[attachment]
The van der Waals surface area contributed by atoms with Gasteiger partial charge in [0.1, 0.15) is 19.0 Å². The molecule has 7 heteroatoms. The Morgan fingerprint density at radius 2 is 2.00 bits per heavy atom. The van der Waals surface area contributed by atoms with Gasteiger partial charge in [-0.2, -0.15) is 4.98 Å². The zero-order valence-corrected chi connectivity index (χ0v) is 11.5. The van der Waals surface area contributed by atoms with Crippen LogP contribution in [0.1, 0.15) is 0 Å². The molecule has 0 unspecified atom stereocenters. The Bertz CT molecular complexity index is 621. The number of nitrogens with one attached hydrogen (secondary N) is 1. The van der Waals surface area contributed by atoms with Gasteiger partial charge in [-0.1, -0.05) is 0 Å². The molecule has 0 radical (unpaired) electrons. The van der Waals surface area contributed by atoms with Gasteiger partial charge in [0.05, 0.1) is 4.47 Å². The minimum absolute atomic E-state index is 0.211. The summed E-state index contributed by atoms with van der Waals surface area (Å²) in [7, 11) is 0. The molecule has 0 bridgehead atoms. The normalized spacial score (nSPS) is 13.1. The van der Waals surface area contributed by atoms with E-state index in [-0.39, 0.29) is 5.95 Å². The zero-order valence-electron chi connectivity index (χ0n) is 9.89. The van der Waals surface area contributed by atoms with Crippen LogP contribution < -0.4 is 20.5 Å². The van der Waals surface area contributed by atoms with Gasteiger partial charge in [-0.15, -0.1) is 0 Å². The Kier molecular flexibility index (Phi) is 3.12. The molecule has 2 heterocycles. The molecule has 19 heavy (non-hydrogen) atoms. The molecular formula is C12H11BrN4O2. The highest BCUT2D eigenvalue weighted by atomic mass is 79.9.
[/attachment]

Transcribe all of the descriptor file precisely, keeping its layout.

The van der Waals surface area contributed by atoms with Gasteiger partial charge in [0.1, 0.15) is 19.0 Å². The molecule has 7 heteroatoms. The Morgan fingerprint density at radius 2 is 2.00 bits per heavy atom. The van der Waals surface area contributed by atoms with Gasteiger partial charge in [-0.2, -0.15) is 4.98 Å². The zero-order valence-corrected chi connectivity index (χ0v) is 11.5. The van der Waals surface area contributed by atoms with Crippen LogP contribution in [0.1, 0.15) is 0 Å². The molecule has 0 unspecified atom stereocenters. The Bertz CT molecular complexity index is 621. The number of nitrogens with one attached hydrogen (secondary N) is 1. The van der Waals surface area contributed by atoms with Gasteiger partial charge in [-0.1, -0.05) is 0 Å². The molecule has 0 radical (unpaired) electrons. The van der Waals surface area contributed by atoms with Gasteiger partial charge in [0.05, 0.1) is 4.47 Å². The minimum absolute atomic E-state index is 0.211. The summed E-state index contributed by atoms with van der Waals surface area (Å²) in [7, 11) is 0. The molecule has 0 bridgehead atoms. The normalized spacial score (nSPS) is 13.1. The van der Waals surface area contributed by atoms with E-state index in [-0.39, 0.29) is 5.95 Å². The zero-order valence-electron chi connectivity index (χ0n) is 9.89. The van der Waals surface area contributed by atoms with Crippen LogP contribution < -0.4 is 20.5 Å². The van der Waals surface area contributed by atoms with Gasteiger partial charge in [-0.15, -0.1) is 0 Å². The Kier molecular flexibility index (Phi) is 3.12. The molecule has 2 heterocycles. The molecule has 19 heavy (non-hydrogen) atoms. The molecular formula is C12H11BrN4O2. The highest BCUT2D eigenvalue weighted by atomic mass is 79.9.